I am always telling clients to stop “sounding like a grad student.” But the trouble is, clients don’t understand all the ways that they do this.
Some are obvious. “While a grad student in the English Ph.D. program, I…..” is a sure giveaway. Delete any language that depicts you AS a student–either grad student, or, god forbid, undergraduate (see this column I wrote for Vitae for more on that particular misstep).
However, most cases are more subtle. Today, I highlight one common one: the constant reference to grad school process/status.
Language like the following:
- After my defense I will develop a book proposal…
- I have am writing an article based on chapter two of my dissertation…
- I am giving two conference papers derived from this dissertation research…
- After receiving feedback from my dissertation committee, I will incorporate revisions into the book manuscript…
- As a graduate student teaching assistant, I taught a course on….
- I have six terms of experience as a TA in the xxx course, and in that course I focus on
- I not only autonomously taught these three courses, but I was also responsible for creating the syllabi and lesson content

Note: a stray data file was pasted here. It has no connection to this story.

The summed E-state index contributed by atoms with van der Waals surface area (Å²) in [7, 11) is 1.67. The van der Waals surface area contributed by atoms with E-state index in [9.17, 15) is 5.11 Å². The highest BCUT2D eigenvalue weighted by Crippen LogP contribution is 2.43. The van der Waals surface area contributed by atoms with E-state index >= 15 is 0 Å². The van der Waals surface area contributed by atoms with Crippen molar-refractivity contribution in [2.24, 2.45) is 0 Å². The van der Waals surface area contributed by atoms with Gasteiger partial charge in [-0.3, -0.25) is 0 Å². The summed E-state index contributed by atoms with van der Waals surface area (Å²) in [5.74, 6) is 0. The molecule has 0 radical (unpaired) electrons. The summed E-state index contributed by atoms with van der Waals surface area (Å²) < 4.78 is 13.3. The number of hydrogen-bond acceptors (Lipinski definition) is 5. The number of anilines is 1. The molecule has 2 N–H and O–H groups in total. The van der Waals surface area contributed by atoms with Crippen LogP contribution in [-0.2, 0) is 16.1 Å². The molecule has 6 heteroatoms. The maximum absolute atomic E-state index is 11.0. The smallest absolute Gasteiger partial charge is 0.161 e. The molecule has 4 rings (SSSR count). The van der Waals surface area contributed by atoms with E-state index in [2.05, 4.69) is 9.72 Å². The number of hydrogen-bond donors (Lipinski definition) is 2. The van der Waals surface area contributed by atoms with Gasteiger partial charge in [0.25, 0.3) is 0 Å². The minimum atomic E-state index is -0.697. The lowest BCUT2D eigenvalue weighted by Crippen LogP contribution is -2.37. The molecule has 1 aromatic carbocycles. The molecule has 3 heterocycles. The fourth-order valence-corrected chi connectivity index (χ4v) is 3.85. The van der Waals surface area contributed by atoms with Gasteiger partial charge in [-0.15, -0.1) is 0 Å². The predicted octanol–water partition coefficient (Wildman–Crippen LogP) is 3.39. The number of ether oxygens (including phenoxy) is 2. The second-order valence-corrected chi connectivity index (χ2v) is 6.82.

The second example – “I am writing an article based on chapter xx of my dissertation” — is the most common case. Check your letter and research statement now for this modifying clause, and remove it.
All of the final three examples are rampant in teaching paragraphs. The final example is a case of over-explaining information in a way that inadvertantly makes you look less experienced, rather than more. If you simply explain how you taught the class, you look like a faculty member. If you laboriously articulate that you were “responsible for creating the syllabi…” etc., you look like a grad student.
In a similar vein, nobody but you actually cares what chapter your article derives from. They care that you WROTE an article, and that that article is published, in a high ranking journal. Period. To anxiously look backward to the chapter it once was is to rehearse your grad student anxieties in public.
Because you have already devoted one or two complete paragraphs to describing the dissertation, its topic, methods, theories, conclusions, and contribution in the cover letter and research statement, there is no reason to keep referring back to it as the context for other professional accomplishments.
Your book proposal, articles, conference papers, and book manuscript are stand-alone achievements that signify your status as a professional in the field. They do not, in any way, shape, or form, need to be tethered to an old and outdated graduate school identity, or graduate school requirements. To continually do so is to reveal yourself to be over-invested in that past graduate student identity, and unclear on the nature of an autonomous, fully independent, scholarly identity.
It’s subtle, but it’s telling.
Explain your dissertation, yes. And then move on.